GM: This paper is one of 35 research articles (and counting) that have been written by the Duke Clergy Health Initiative (CHI) led by Rae Jean Proeschold-Bell, Ph.D. CHI is a long-term program of assessment and intervention development, sponsored by The Duke Endowment to improve the working lives of North Carolina’s United Methodist ministers. The work has implications for other clergy and for everyone challenged with work/life/family balance.
In the lives of the clergy followed by CHI, I saw an opportunity to study a core question in psychology about the reality of religion. Some have argued that religion is a proxy for social support. They argue that when we measure people’s spiritual well-being and find it to be predictive of positive and negative outcomes, we are really measuring perceived social support.
I wondered if spiritual well-being, and its relationship with outcomes, was distinct from social support. This view posed multiple challenges. First, how do you compare the effects of social support and religion: How could one determine if “religion” has an influence on persons’ lives, independent of social support? Second, given the developmental plasticity of religion—its many forms across the lifespan—how do you find a vocabulary that will specifically measure religion in the lives of the individuals you study?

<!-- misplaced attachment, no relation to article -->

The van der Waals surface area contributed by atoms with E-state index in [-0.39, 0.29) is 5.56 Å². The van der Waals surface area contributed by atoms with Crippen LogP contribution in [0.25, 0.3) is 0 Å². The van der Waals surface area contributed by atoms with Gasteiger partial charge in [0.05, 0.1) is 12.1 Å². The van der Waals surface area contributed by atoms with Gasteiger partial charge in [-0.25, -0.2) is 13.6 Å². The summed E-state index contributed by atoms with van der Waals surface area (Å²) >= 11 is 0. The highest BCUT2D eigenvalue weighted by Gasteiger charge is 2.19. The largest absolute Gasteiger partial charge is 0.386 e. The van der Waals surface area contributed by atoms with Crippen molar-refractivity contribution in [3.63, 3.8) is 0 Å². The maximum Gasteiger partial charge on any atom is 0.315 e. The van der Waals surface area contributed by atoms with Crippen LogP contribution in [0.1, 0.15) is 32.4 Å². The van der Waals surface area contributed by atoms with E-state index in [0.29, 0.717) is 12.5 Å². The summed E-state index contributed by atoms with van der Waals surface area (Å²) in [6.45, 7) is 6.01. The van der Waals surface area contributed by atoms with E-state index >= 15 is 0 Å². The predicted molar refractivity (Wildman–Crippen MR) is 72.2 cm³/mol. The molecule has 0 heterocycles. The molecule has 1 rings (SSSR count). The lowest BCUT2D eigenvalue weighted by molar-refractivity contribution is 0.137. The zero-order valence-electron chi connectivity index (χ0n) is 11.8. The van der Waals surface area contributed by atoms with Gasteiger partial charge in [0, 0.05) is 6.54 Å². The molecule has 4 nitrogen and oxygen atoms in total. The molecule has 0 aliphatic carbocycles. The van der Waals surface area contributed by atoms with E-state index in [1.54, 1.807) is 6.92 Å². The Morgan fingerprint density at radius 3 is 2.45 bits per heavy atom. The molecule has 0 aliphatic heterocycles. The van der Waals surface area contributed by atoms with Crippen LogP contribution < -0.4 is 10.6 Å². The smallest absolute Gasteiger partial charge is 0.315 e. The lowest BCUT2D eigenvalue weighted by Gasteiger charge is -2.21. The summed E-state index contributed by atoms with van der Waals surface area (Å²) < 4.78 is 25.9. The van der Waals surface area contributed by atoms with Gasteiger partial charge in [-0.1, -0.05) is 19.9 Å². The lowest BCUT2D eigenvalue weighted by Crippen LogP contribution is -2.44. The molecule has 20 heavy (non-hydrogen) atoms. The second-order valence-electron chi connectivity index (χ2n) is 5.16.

CHI—in working with Methodist ministers—had developed a measure which asked these clergy about the “Presence and Power of God” in their lives. This phrase has a personal—and emic—resonance with their Protestant Christian theology. They were asked about this in their everyday lives as well as their ministry, providing two measures of spiritual well-being.
In collaboration with Celia Hybels, Ph.D., we compared the longitudinal relationships of social support, spiritual well-being, depressive symptoms, and occupational distress for 895 United Methodist clergy. Would they be correlated with one another when initially measured? How would they predict each other one year later?
JA: What did you discover in your study?